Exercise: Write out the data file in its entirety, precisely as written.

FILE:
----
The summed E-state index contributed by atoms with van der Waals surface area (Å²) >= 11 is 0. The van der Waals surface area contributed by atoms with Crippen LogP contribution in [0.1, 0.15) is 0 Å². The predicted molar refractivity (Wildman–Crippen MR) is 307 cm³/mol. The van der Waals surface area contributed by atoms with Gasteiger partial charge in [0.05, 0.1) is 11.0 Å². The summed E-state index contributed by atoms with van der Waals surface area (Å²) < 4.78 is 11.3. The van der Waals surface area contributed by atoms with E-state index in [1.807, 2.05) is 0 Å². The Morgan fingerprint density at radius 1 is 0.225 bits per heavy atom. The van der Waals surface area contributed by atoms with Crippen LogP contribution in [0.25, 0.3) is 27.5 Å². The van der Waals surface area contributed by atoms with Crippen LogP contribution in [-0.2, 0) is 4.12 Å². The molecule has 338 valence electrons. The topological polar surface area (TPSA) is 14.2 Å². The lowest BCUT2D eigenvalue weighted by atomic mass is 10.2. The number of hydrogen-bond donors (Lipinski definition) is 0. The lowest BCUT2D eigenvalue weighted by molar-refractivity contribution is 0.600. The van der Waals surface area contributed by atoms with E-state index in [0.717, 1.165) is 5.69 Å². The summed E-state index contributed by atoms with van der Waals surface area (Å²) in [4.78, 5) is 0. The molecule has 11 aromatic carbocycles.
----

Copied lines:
The summed E-state index contributed by atoms with van der Waals surface area (Å²) >= 11 is 0. The van der Waals surface area contributed by atoms with Crippen LogP contribution in [0.1, 0.15) is 0 Å². The predicted molar refractivity (Wildman–Crippen MR) is 307 cm³/mol. The van der Waals surface area contributed by atoms with Gasteiger partial charge in [0.05, 0.1) is 11.0 Å². The summed E-state index contributed by atoms with van der Waals surface area (Å²) < 4.78 is 11.3. The van der Waals surface area contributed by atoms with E-state index in [1.807, 2.05) is 0 Å². The Morgan fingerprint density at radius 1 is 0.225 bits per heavy atom. The van der Waals surface area contributed by atoms with Crippen LogP contribution in [0.25, 0.3) is 27.5 Å². The van der Waals surface area contributed by atoms with Crippen LogP contribution in [-0.2, 0) is 4.12 Å². The molecule has 338 valence electrons. The topological polar surface area (TPSA) is 14.2 Å². The lowest BCUT2D eigenvalue weighted by atomic mass is 10.2. The number of hydrogen-bond donors (Lipinski definition) is 0. The lowest BCUT2D eigenvalue weighted by molar-refractivity contribution is 0.600. The van der Waals surface area contributed by atoms with E-state index in [0.717, 1.165) is 5.69 Å². The summed E-state index contributed by atoms with van der Waals surface area (Å²) in [4.78, 5) is 0. The molecule has 11 aromatic carbocycles.